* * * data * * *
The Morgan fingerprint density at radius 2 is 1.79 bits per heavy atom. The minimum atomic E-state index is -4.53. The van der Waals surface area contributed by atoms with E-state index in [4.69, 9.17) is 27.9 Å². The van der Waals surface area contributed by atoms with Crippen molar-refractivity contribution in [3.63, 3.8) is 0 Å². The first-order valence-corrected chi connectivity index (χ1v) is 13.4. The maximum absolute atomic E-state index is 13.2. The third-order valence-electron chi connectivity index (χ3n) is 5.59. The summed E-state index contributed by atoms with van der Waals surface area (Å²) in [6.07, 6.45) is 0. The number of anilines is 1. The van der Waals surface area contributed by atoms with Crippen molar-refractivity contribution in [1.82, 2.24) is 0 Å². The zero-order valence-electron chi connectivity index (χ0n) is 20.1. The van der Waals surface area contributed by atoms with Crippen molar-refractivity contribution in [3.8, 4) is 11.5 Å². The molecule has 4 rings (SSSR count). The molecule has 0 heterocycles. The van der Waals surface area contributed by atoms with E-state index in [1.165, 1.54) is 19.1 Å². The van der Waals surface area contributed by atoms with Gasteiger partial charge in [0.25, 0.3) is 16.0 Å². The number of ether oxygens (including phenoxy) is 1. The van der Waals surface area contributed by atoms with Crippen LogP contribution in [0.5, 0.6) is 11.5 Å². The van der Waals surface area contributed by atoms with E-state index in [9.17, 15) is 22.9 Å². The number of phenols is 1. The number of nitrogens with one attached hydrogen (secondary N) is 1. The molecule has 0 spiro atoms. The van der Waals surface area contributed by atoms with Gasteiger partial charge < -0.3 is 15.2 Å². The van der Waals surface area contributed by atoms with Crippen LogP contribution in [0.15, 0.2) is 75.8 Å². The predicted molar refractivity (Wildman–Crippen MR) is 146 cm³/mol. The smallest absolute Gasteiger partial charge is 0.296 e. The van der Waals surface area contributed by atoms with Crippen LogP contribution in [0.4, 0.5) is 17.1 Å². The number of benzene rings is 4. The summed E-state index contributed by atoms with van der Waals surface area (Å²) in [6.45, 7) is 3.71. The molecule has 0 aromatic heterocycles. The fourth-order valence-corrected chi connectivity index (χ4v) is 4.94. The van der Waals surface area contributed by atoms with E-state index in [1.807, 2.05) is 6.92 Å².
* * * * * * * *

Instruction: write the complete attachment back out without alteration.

The Morgan fingerprint density at radius 2 is 1.79 bits per heavy atom. The minimum atomic E-state index is -4.53. The van der Waals surface area contributed by atoms with E-state index in [4.69, 9.17) is 27.9 Å². The van der Waals surface area contributed by atoms with Crippen molar-refractivity contribution in [3.63, 3.8) is 0 Å². The first-order valence-corrected chi connectivity index (χ1v) is 13.4. The maximum absolute atomic E-state index is 13.2. The third-order valence-electron chi connectivity index (χ3n) is 5.59. The summed E-state index contributed by atoms with van der Waals surface area (Å²) in [6.07, 6.45) is 0. The number of anilines is 1. The van der Waals surface area contributed by atoms with Crippen molar-refractivity contribution in [1.82, 2.24) is 0 Å². The zero-order valence-electron chi connectivity index (χ0n) is 20.1. The van der Waals surface area contributed by atoms with Crippen molar-refractivity contribution in [3.8, 4) is 11.5 Å². The molecule has 4 rings (SSSR count). The molecule has 0 heterocycles. The van der Waals surface area contributed by atoms with E-state index in [1.165, 1.54) is 19.1 Å². The van der Waals surface area contributed by atoms with Gasteiger partial charge in [0.25, 0.3) is 16.0 Å². The number of ether oxygens (including phenoxy) is 1. The van der Waals surface area contributed by atoms with Crippen LogP contribution in [0.5, 0.6) is 11.5 Å². The van der Waals surface area contributed by atoms with E-state index in [9.17, 15) is 22.9 Å². The number of phenols is 1. The number of nitrogens with one attached hydrogen (secondary N) is 1. The molecule has 0 spiro atoms. The van der Waals surface area contributed by atoms with Gasteiger partial charge < -0.3 is 15.2 Å². The van der Waals surface area contributed by atoms with Crippen LogP contribution in [0.15, 0.2) is 75.8 Å². The predicted molar refractivity (Wildman–Crippen MR) is 146 cm³/mol. The smallest absolute Gasteiger partial charge is 0.296 e. The van der Waals surface area contributed by atoms with Crippen LogP contribution in [0.4, 0.5) is 17.1 Å². The number of benzene rings is 4. The summed E-state index contributed by atoms with van der Waals surface area (Å²) in [6.45, 7) is 3.71. The molecule has 0 aromatic heterocycles. The fourth-order valence-corrected chi connectivity index (χ4v) is 4.94. The van der Waals surface area contributed by atoms with E-state index in [1.807, 2.05) is 6.92 Å².